I’m taking a slightly different turn on my blog today. I had submitted an article a few years ago for a contest on a gardening website where we had to write an essay based on the famous lines from Romeo and Juliet about a rose by any other name smelling just as sweet. Unfortunately the contest was called off as they didn’t have enough participants. Roses will be blooming soon in my garden. They are already awakening from their winter slumber and putting out new shoots and leaves. I thought it would be timely to post the essay I had submitted pertaining to gardening but inspired by literary lines.
What’s in a name? That which we call a roseBy any other name would smell as sweet;So Romeo would, were he not Romeo call’d,Retain that dear perfection which he owesWithout that title. Romeo, doff thy name,And for that name which is no part of theeTake all myself.
Juliet declares these impassioned lines in Act 11, Scene 11 of Romeo and Juliet. There is a feud between the noble families of Capulet and Montague but for Juliet, Romeo would still be perfection incarnate with a different family name and she would still love him wholeheartedly. But would a rose by any other name smell as sweet?
Fragrance is not exclusive to roses. We just have to smell a jasmine or a hyacinth or get a whiff of a lilac or a sweet autumn clematis to know that there are other alluring scents in the world of flowers. Besides, the scent factor varies a lot among roses. A rose can be virtually scent- free or it could have the most intense and intoxicating perfume on earth. Take a look at any rose catalog and you would think they were describing the aroma of an old wine. A rose could have a spicy fragrance with hints of cedarwood and vanilla or a deliciously fruity fragrance reminiscent of raspberries.
Fragrance is not the only quality of roses. Color, form and habit are equally important to the gardener. Nowadays we can’t really say that a rose is a rose is a rose is a rose. The name rose has become generic. There are thousands of roses in mind-boggling varieties: hybrid tea roses, grandiflora, floribunda, miniature, climbing, antique and rugosa to name just a few. How do we distinguish between the different varieties of roses? By their names of course. The names are often majestic and meaningful and reveal their outstanding characteristics.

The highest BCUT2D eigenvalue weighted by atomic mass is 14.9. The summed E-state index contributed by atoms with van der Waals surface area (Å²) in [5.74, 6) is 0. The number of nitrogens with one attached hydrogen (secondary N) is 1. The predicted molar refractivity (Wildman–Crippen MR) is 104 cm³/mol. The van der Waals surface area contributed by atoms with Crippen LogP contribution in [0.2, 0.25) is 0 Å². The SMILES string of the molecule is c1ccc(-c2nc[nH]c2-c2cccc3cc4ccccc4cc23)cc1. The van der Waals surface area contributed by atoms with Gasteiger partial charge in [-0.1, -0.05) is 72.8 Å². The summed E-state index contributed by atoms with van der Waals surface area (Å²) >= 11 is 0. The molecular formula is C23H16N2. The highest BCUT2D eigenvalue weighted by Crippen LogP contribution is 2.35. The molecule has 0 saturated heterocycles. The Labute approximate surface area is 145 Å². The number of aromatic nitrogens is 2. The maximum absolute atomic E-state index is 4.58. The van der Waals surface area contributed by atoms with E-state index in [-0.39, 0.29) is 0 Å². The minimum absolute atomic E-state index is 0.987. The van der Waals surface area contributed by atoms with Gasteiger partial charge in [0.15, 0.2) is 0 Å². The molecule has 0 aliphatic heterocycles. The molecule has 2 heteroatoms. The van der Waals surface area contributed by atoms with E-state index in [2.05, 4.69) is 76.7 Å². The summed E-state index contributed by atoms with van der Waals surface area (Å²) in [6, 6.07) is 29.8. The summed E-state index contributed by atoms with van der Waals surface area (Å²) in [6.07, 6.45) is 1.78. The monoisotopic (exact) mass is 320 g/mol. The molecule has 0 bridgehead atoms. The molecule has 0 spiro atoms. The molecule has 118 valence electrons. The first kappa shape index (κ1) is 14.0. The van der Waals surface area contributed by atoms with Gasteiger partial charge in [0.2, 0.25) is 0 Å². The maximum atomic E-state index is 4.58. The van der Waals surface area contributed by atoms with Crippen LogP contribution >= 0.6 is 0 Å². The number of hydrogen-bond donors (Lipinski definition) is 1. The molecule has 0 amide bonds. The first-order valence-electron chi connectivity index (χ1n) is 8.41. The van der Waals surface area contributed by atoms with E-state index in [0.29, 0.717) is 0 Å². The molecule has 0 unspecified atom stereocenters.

I must confess that many a time I’ve bought a rose solely for its fancy name ignoring all its other attributes like disease resistance and hardiness. Who can resist the allure of a romantic name like ‘Moondance’ or ‘ Sweet Intoxication’? Or roses that transport us to faraway places like ‘April in Paris’ or ‘Tahitian Sunset’? ‘Mister Lincoln’ and ‘John F. Kennedy’ named after famous Presidents would appeal to history buffs. A religious person might be inclined to buy ‘ Pope John Paul II’ or ‘Our Lady of Guadalupe’. I once bought ‘Queen Nefertiti’ from the David Austin Roses catalog only because the rose sounded regal and exotic. Her Majesty has certainly lived up to her name, rewarding me every year with exquisitely scented apricot blooms.
I also have a predilection for roses named after famous authors and literary characters and again, it is the David Austin collection that fulfills my fantasies. ‘Jude the Obscure’ and ‘Tess of the D’urbervilles’ fit the bill perfectly as I am a big fan of Thomas Hardy. There is ‘Gentle Hermione’ from Shakespeare’s The Winter’s Tale, ‘The Lady of Shalott’ named after Tennyson’s poem and ‘The Pilgrim’ from The Canterbury Tales of Chaucer. Then there is the crimson rose ‘William Shakespeare’ named after the Bard himself.
However the sweetest smelling rose in my garden is ‘Zéphirine Drouhin’, a fuchsia pink antique French rose. It puts on a spectacular show every June in my zone 5b garden and continues blooming sporadically through the summer into the fall. The most remarkable characteristic of ‘Zéphirine’ is that it is virtually thorn- free and can grow in semi-shade unlike most roses which require full sun. The only drawback is that it is susceptible to black spot and powdery mildew. The very name Bourbon for this class of climbing roses conjures up images of powerful monarchs.
‘Zéphirine’ itself is quite a rare and unusual name. The word ‘zephyr’ could refer to a light breeze or remind us of ‘Zephyrus’ the Greek God of the west wind. This rose is also known by other names like ‘ Mme. Charles Bonnet’ and ‘La Belle Dijonnaise’ ( the beautiful lady from Dijon). ‘Zéphirine’ has the quintessential old rose fragrance. It is the distinctive scent of ‘attar’ or the essential oil extracted from the petals of a rose. I have my own pet name for ‘Zéphirine’. Madame Zeffy as we lovingly call her at home can be quite temperamental and moody. There are days when her perfume is elusive. She needs the perfect warmth and humidity to release her captivating fragrance.
I know that ‘Zéphirine’ will have an enchanting fragrance with any other name but it is her name that makes her sound ethereal. Despite Juliet’s fervent declaration, it is on account of their names that the story ends disastrously for the star-crossed lovers. A rose will always be known for its beauty and redolence but the short and sweet one-syllable name enhances the charm of a rose and imbues it with character. Could you imagine a rose being called a thistle? Somehow it doesn’t have the same effect.